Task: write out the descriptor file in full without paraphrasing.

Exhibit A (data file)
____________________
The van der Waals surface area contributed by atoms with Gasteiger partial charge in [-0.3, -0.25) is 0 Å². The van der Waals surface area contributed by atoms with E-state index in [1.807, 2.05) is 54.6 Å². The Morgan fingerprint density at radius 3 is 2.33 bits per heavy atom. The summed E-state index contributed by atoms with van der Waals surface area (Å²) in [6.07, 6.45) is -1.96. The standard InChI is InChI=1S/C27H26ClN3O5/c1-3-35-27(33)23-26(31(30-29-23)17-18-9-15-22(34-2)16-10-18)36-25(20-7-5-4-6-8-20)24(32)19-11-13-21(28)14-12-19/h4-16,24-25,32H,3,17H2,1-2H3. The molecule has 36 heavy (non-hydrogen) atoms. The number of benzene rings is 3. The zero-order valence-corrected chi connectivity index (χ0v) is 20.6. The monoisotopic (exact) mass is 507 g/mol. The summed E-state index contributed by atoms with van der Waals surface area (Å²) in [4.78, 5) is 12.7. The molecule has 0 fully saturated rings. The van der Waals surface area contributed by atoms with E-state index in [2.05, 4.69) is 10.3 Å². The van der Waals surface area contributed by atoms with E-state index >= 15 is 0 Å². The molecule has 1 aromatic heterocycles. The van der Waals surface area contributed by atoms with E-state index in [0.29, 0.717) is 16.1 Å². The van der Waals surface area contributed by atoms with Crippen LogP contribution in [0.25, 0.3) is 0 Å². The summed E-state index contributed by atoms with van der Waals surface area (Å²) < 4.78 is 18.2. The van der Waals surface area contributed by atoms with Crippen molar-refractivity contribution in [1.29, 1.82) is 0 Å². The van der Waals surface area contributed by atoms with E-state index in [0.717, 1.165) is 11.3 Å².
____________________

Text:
The van der Waals surface area contributed by atoms with Gasteiger partial charge in [-0.3, -0.25) is 0 Å². The van der Waals surface area contributed by atoms with E-state index in [1.807, 2.05) is 54.6 Å². The Morgan fingerprint density at radius 3 is 2.33 bits per heavy atom. The summed E-state index contributed by atoms with van der Waals surface area (Å²) in [6.07, 6.45) is -1.96. The standard InChI is InChI=1S/C27H26ClN3O5/c1-3-35-27(33)23-26(31(30-29-23)17-18-9-15-22(34-2)16-10-18)36-25(20-7-5-4-6-8-20)24(32)19-11-13-21(28)14-12-19/h4-16,24-25,32H,3,17H2,1-2H3. The molecule has 36 heavy (non-hydrogen) atoms. The number of benzene rings is 3. The zero-order valence-corrected chi connectivity index (χ0v) is 20.6. The monoisotopic (exact) mass is 507 g/mol. The summed E-state index contributed by atoms with van der Waals surface area (Å²) in [4.78, 5) is 12.7. The molecule has 0 fully saturated rings. The van der Waals surface area contributed by atoms with E-state index in [2.05, 4.69) is 10.3 Å². The van der Waals surface area contributed by atoms with E-state index >= 15 is 0 Å². The molecule has 1 aromatic heterocycles. The van der Waals surface area contributed by atoms with E-state index in [0.29, 0.717) is 16.1 Å². The van der Waals surface area contributed by atoms with Crippen LogP contribution in [0.25, 0.3) is 0 Å². The summed E-state index contributed by atoms with van der Waals surface area (Å²) < 4.78 is 18.2. The van der Waals surface area contributed by atoms with Crippen molar-refractivity contribution in [1.29, 1.82) is 0 Å². The van der Waals surface area contributed by atoms with E-state index in [0.717, 1.165) is 11.3 Å².